The iPad isn’t what you think it is

Apple’s stock has tanked since the iPad announcement.  Apparently too many people were expecting a surprise or a miracle beyond the leaks.  Even without having seen or touched an iPad I’d argue that the naysayers are missing the big picture.    I too wish it had multitasking (possibly coming in a software update this summer), front and back cameras and a few other features.  But that’s my techie self speaking.  This is not a techie device (at least not in version 1.)

Computers today are too complicated.  Think about it.  With Mac or Windows you’ve got to learn what applications and windows and browsers and files are.  You have to keep track of what you are doing and what the other distracting elements are.  What’s unique about the iPhone (and Android)?  It has no files.  While it has applications, they are each focused on a single task.  And when you start one, the whole device transforms and becomes dedicated to that task.  This was Jeff Raskin’s (one of the inventors of the Macintosh) vision.

It’s a marvel of ease of use.  There’s no help system, it’s not needed.  Everyone can figure it out immediately.  You don’t have to remember where you stored a file, each app takes care of it’s own data.  Photos?  They are in a database.  Same for email.  Sure it’s limited and can’t replace a desktop computer, but for many people it’s all they need.

So why is the iPad going to be successful?  As TechCrunch points out this is your mother or father’s computing device.  Its not particularly useful for day-to-day computing.  But its going to be fantastic for carrying around the house.

Picture someone sitting in their easy chair with a iPad.  Read a book. Check email.  Look for something on Amazon.  Play bridge with someone across the world at a web-site.  Use it as a remote for your TV.  For each of those tasks, this device is perfect.  Easy to use, no learning curve (well, maybe for bridge) and if you do get confused, press the Home button and start over.  It only ever does one thing at a time and when it does that one thing, the whole machine is dedicated to it.  And it seems that the iPad is crazy fast and responsive which is incredibly important for a morphing device.

It won’t be long before more web-sites have iPad/iPhone/Android specific interfaces that take advantage of HTML5 and browser databases to provide services that are tailored to this experience replacing current Flash interfaces, unless Apple and Adobe work something out.  By next holiday season, I predict this will be the top gift for parents (for people who can afford it of course).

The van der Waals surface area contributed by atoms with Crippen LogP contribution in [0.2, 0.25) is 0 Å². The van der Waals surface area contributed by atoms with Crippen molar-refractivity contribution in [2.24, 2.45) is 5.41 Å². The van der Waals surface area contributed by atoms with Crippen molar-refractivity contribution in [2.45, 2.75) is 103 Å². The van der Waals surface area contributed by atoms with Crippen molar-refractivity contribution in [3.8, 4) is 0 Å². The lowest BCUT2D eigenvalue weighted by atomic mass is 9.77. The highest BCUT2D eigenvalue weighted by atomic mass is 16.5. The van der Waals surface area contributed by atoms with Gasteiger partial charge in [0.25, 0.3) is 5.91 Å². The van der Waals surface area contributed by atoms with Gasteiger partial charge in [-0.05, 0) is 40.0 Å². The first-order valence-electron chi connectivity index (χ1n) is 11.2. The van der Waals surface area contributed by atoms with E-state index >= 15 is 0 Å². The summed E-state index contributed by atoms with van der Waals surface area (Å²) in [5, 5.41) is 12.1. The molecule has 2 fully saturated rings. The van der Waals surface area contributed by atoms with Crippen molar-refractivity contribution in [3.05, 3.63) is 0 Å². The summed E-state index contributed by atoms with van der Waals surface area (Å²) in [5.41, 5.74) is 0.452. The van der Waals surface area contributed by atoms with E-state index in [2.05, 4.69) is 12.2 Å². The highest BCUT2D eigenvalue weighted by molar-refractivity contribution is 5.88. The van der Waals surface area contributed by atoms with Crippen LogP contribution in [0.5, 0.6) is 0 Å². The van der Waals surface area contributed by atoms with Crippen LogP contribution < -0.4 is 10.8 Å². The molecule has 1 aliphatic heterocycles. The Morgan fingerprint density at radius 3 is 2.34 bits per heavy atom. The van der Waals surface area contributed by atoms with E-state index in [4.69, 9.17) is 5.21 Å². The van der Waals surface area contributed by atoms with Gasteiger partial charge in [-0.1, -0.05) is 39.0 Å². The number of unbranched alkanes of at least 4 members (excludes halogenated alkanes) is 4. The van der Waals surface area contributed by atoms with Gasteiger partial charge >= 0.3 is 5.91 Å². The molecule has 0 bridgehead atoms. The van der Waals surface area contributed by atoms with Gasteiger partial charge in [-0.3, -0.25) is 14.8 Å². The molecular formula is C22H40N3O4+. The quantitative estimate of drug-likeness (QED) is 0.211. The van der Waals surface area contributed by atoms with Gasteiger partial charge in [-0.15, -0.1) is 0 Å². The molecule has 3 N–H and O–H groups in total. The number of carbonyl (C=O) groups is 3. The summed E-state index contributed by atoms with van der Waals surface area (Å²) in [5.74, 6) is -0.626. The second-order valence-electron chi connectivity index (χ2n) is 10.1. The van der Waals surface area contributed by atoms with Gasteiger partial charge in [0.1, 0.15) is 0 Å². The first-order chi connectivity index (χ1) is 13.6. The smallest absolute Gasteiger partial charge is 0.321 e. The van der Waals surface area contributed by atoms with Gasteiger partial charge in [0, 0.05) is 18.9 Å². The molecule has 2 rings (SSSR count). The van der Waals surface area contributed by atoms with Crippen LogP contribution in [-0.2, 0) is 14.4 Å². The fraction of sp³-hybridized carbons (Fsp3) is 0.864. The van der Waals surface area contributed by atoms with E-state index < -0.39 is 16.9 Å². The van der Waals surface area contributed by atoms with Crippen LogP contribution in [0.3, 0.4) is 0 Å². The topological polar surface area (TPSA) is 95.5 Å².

For techies, the iPad will come into its own in future versions as the missing pieces, cameras, projectors etc are added to it.   That’s normal.  By the way, everything here is probably the true for future tablets that will come out running Google’s Chrome OS.  They won’t be as polished of course…

Here’s the really wild prediction.  I believe Apple’s true long term vision is to migrate this user experience back towards their larger computers.  Steve Jobs talks about Apple being the world leader in mobile computing devices.  These devices need a different user experience and Apple understands that if they want to migrate people up from iPods to iPhones to MacBooks, they need a seamless experience.  This is a consumer version of Digital Equipment Corp’s strategy in the 1980’s and I think its going to work, again.

What do you think?

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2 Responses to “The iPad isn’t what you think it is”

  1. Tim Baker Says:

    Agree! The techie stuff will come. If they throw it all in there with a brand new category of device, they will lose the casual market which is very important if the iPad is to be successful.

  2. Must-Read PRO-iPad Posts « The eBook Test Says:

    […] By others: My take on the iPad Left Out A New Angle on the iPad Why the iPad Matters Future Shock Same Ol’ Same Ol’… iPad The invisible e-book I need to talk to you about computers The iPad isn’t what you think it is […]

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